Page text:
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Does Lolo Jones deserve all the hype surrounding her?

(CBS News) LONDON - Every Olympics has breakout stars, and this year, one of them may be Lolo Jones.

The American began her race for gold in the women's 100-meter hurdles Monday, a day after her 30th birthday.

She was fast enough to finish first in the qualifying race to move on to the next round.

But many observers say she's already ahead of the field - when it comes to media exposure.

Jones is a 21st century athlete who seems to be tweeting just about her every move to her nearly 250,000 followers. And her fans -- and the media -- can't seem to get enough.

The publicity surrounding her brand is everywhere, from Oakley and Procter & Gamble commercials to cover stories from Outside magazine, Time and Oxygen. They project an athlete poised for greatness at the London Games.

As a two-time world indoor champion, and the 60-meter American record holder, Jones has hurdled the competition since her days as an All-American at LSU.

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And with all the media attention she's been receiving, you'd be forgiven for thinking she was favored to win the 100-meter hurdles. In fact, she's not.

Sports Illustrated's David Epstein said her appeal transcends the track. "Part of Lolo's allure is that she's physically beautiful and very open about her personal life. And I think people kind of find that both interesting and alluring," he explains.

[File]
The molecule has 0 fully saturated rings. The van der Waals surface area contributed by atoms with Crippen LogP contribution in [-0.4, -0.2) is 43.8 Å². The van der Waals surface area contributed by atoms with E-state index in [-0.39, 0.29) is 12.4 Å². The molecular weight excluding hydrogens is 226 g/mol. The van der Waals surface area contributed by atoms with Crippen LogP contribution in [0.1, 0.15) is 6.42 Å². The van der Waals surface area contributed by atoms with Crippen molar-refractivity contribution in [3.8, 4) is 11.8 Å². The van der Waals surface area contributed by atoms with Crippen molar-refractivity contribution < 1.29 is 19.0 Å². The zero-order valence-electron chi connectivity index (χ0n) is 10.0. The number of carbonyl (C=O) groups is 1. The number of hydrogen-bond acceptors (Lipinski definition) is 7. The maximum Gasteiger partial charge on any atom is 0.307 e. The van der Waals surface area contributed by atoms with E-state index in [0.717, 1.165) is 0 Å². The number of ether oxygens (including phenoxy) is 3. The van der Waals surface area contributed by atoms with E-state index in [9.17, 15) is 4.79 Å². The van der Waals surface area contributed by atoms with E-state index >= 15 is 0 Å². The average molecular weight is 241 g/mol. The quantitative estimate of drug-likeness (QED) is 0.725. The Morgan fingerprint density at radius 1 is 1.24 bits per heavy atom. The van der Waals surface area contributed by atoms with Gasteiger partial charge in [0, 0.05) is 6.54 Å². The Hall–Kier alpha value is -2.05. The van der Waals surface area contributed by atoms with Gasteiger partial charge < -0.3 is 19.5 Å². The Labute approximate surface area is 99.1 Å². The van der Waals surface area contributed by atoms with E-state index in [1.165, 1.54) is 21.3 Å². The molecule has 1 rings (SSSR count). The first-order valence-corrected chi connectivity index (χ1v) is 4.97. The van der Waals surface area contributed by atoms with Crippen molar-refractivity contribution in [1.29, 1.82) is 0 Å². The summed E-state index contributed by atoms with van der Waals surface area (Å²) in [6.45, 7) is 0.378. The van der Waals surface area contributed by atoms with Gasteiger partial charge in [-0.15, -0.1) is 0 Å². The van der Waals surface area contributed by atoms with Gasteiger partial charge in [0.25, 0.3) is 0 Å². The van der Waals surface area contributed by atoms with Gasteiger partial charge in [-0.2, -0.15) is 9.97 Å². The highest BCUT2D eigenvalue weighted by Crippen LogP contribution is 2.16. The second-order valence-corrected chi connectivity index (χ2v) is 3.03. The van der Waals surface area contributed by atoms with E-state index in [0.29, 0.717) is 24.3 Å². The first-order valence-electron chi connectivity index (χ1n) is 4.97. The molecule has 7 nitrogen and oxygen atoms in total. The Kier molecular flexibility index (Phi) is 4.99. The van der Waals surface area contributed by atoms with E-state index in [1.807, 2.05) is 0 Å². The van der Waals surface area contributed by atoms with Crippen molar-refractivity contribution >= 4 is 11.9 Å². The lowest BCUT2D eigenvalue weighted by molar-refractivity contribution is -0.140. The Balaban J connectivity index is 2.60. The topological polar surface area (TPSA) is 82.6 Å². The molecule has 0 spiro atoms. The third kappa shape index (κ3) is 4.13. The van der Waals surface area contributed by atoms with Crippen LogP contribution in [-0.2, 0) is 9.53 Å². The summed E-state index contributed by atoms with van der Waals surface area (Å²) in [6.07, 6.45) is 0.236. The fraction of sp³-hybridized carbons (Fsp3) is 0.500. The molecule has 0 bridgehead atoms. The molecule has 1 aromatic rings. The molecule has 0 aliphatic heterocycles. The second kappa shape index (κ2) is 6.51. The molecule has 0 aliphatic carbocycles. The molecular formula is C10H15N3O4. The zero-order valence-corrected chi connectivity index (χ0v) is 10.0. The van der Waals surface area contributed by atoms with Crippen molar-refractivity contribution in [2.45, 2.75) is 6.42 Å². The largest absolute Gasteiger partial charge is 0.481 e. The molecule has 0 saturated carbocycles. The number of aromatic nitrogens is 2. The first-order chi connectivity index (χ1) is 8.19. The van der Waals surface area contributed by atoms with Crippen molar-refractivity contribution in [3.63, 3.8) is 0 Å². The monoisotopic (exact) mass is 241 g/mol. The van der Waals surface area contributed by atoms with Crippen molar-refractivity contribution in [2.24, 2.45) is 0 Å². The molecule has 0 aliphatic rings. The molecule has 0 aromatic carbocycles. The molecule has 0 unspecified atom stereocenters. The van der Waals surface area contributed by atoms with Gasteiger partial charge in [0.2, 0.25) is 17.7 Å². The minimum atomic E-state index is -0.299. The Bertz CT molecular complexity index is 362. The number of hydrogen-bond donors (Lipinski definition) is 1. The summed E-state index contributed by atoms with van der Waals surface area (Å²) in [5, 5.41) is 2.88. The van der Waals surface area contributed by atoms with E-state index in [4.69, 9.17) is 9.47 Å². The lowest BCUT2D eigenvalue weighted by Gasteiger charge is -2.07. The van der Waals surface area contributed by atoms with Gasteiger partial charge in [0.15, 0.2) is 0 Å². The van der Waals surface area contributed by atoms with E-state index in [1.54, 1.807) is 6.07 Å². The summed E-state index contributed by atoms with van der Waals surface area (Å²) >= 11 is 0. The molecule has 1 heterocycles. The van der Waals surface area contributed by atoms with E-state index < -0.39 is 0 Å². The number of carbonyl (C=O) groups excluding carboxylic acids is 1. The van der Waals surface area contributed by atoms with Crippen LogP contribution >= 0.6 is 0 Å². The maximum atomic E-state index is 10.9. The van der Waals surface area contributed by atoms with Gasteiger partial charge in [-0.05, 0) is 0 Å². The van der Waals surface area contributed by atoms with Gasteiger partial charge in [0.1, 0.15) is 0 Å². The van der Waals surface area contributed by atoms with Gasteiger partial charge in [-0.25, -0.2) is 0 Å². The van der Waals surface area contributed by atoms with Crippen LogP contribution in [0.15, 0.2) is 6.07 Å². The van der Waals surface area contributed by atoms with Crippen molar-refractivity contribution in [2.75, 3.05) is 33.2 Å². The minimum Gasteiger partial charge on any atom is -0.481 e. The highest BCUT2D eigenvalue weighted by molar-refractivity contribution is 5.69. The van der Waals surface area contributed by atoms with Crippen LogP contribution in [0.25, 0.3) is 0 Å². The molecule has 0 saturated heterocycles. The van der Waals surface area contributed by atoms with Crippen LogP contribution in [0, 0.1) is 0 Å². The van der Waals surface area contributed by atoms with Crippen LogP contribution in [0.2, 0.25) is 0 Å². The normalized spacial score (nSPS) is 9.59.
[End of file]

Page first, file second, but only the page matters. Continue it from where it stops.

This is Jones' second lap at the Olympic Games. In 2008, she surprised the track community by surging ahead in the 100-meter hurdles, only to trip on the second-to-last hurdle and watch her dreams of gold run by.

Jones picked herself up and, by the slimmest of margins, qualified for the 2012 Games.

Even though teammates Dawn Harper and Kellie Wells posted faster times at the U.S. trials, Jones continued to shine as the pre-Olympic media favorite.

Sponsorship marketing consultant Dan Migala, a partner in the Property Consulting Group, spoke with "CBS This Morning" co-hosts Gayle King and Jeff Glor about the making of Olympic media stars, including Lolo Jones and others. To see the intverview, click on the video at left.

"The U.S. team has the reigning Olympic champion, who is in the shadow of someone who barely made the U.S. team," Epstein pointed out. "So it throws into really stark relief this issue of athletic competence versus sort of having a push from your sponsors and being willing to pose in various ways."

After appearing in ESPN The Magazine in 2009, Jones was fast-tracked for media stardom.

She's been profiled by "Real Sports" on HBO, appeared on "The Tonight Show with Jay Leno" and posed for the paparazzi at numerous red carpet events.

All that has some media outlets, such as The New York Times, wondering if Jones deserves all the attention she receives both on and off the track.

This weekend, the newspaper wrote, "Essentially, Jones has decided she will be whatever anyone wants her to be -- vixen, virgin, victim -- to draw attention to herself and the many products she endorses."

For Jones, who grew up sometimes homeless with a single mother and a father in and out of jail, the skeptics can say what they will.

In many ways, she's already won. And she hopes to keep winning.

To see Bigad Shaban's report, click on the video in the player above.

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